Blockchain may have yet to fulfil its promise but progress, albeit slowly, is being made in the post trade space since the publication and discussion two years ago of Ascendant Strategy’s Insights Paper: ‘Time for a reality check – how close is the blockchain revolution in capital markets?’
One of the main differences today is that there are more initiatives and proof of concepts in the market. There are still the unicorn start-ups but also brokerages, custodians, institutional trading platforms and global banks are building a range of digital asset products and services across the capital markets spectrum, according to a new White Paper published by Invesco along with Keith Bear and Michel Rauchs, Fellow and Research Affiliate respectively at Cambridge Judge Business School’s Centre for Alternative Finance.
Equally as important, market participants have a more realistic view of the potential of distributed technology ledger (DLT) capabilities. It is no longer seen as revolutionary, ushering in a new age and replacing outdated post trade functions across the board. Instead, it is widely accepted that adopting the technology is an evolutionary process that will bring incremental step changes and improvements to existing market infrastructure within an organisation. In other words, the projects are more geared towards specific areas with high levels of manual processes that can deliver the greatest efficiencies. They are also likely to co-exist and not replace the existing systems. Moving the dial to fixing the problems of the larger market infrastructure providers such as central securities depositories and central counterparties needs widescale collaboration and cooperation, which is never easy in financial services especially on the banking side.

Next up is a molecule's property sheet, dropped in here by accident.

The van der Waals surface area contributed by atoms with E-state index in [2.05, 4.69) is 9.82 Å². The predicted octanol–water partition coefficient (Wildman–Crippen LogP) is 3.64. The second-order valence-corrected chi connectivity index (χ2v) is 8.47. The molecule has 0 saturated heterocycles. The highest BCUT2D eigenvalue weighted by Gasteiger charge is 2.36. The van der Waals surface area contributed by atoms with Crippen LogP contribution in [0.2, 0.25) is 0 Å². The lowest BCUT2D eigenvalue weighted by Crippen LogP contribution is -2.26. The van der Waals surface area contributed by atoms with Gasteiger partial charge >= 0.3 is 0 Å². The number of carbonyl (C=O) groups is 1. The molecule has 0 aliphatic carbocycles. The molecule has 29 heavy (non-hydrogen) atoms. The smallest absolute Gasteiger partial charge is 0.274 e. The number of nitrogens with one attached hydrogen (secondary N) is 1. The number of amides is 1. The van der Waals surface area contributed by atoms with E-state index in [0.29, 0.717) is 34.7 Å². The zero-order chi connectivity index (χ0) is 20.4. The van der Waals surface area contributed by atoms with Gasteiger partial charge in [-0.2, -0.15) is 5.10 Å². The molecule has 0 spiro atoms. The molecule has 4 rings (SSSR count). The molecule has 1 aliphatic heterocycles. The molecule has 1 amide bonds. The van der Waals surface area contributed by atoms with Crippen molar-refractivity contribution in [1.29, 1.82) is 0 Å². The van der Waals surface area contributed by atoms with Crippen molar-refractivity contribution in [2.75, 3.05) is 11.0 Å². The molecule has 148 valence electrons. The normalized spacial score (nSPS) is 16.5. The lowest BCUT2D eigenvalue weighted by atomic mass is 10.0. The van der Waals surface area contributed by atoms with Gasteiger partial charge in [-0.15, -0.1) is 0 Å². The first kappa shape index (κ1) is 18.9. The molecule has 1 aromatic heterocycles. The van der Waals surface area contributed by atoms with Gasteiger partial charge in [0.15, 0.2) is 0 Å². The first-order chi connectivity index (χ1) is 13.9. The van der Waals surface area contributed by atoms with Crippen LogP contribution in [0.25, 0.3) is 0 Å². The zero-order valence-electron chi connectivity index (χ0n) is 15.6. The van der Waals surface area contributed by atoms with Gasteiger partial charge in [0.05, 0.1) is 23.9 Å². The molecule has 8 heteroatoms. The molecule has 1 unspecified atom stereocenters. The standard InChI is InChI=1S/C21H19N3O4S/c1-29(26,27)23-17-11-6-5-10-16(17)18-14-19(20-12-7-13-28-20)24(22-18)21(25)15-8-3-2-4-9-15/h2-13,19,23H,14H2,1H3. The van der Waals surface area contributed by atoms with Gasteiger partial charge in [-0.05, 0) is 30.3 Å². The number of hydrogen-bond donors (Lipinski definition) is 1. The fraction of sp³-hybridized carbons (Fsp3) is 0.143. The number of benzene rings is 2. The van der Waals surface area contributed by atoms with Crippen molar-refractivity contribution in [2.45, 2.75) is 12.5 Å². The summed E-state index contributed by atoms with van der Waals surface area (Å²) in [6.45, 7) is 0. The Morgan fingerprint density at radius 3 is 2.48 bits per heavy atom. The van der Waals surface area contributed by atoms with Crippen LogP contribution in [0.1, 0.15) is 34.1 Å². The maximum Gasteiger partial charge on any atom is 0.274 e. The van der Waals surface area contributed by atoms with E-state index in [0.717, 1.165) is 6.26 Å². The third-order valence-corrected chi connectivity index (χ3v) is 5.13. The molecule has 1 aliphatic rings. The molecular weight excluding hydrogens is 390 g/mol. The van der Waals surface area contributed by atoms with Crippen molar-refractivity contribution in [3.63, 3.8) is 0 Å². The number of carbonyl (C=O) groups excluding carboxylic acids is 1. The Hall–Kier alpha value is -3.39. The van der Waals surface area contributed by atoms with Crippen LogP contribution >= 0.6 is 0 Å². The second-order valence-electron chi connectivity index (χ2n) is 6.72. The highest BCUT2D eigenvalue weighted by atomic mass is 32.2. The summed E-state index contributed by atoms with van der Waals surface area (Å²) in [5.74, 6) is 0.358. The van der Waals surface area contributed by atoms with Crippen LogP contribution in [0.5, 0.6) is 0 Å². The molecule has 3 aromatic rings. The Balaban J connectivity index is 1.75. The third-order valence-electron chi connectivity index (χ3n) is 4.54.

However, if the smaller scale projects and proof of concepts are successful, this is likely to grab market participants’ attention and may encourage them to sit productively around a table.
Lynn Strongin Dodds of The Realization Group goes back to the original participants – James Maxfield and Alastair Rutherford, Managing Directors at Ascendant Strategy, Olaf Ransome, Head of CS at the Swiss Digital Exchange, which is part of SIX Group, Sophia Grami, CSO of CrypPro, and Monica Summerville, Head of Capital Markets, Celent, a division of the Oliver Wyman Group – for a progress report as to where DLT fits in the post trade ecosystem and what the future will hold.